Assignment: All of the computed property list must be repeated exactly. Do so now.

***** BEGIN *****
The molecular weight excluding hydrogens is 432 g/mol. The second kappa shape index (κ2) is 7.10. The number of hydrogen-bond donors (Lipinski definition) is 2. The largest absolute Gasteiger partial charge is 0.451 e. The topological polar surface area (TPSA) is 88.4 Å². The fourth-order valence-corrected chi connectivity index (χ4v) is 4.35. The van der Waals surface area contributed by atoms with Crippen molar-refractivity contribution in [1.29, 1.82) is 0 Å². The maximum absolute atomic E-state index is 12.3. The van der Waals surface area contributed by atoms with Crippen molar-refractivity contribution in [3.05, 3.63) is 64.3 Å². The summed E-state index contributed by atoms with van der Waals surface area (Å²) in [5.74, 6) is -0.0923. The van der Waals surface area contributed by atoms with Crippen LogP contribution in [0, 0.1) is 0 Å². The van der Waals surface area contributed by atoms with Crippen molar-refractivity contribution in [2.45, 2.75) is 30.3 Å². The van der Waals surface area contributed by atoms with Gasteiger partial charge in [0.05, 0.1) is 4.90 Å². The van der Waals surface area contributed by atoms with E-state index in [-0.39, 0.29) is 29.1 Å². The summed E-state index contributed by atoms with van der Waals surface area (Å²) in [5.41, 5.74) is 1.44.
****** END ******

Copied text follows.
The molecular weight excluding hydrogens is 432 g/mol. The second kappa shape index (κ2) is 7.10. The number of hydrogen-bond donors (Lipinski definition) is 2. The largest absolute Gasteiger partial charge is 0.451 e. The topological polar surface area (TPSA) is 88.4 Å². The fourth-order valence-corrected chi connectivity index (χ4v) is 4.35. The van der Waals surface area contributed by atoms with Crippen molar-refractivity contribution in [1.29, 1.82) is 0 Å². The maximum absolute atomic E-state index is 12.3. The van der Waals surface area contributed by atoms with Crippen molar-refractivity contribution in [3.05, 3.63) is 64.3 Å². The summed E-state index contributed by atoms with van der Waals surface area (Å²) in [5.74, 6) is -0.0923. The van der Waals surface area contributed by atoms with Crippen LogP contribution in [0, 0.1) is 0 Å². The van der Waals surface area contributed by atoms with Crippen molar-refractivity contribution in [2.45, 2.75) is 30.3 Å². The van der Waals surface area contributed by atoms with Gasteiger partial charge in [0.05, 0.1) is 4.90 Å². The van der Waals surface area contributed by atoms with E-state index in [-0.39, 0.29) is 29.1 Å². The summed E-state index contributed by atoms with van der Waals surface area (Å²) in [5.41, 5.74) is 1.44.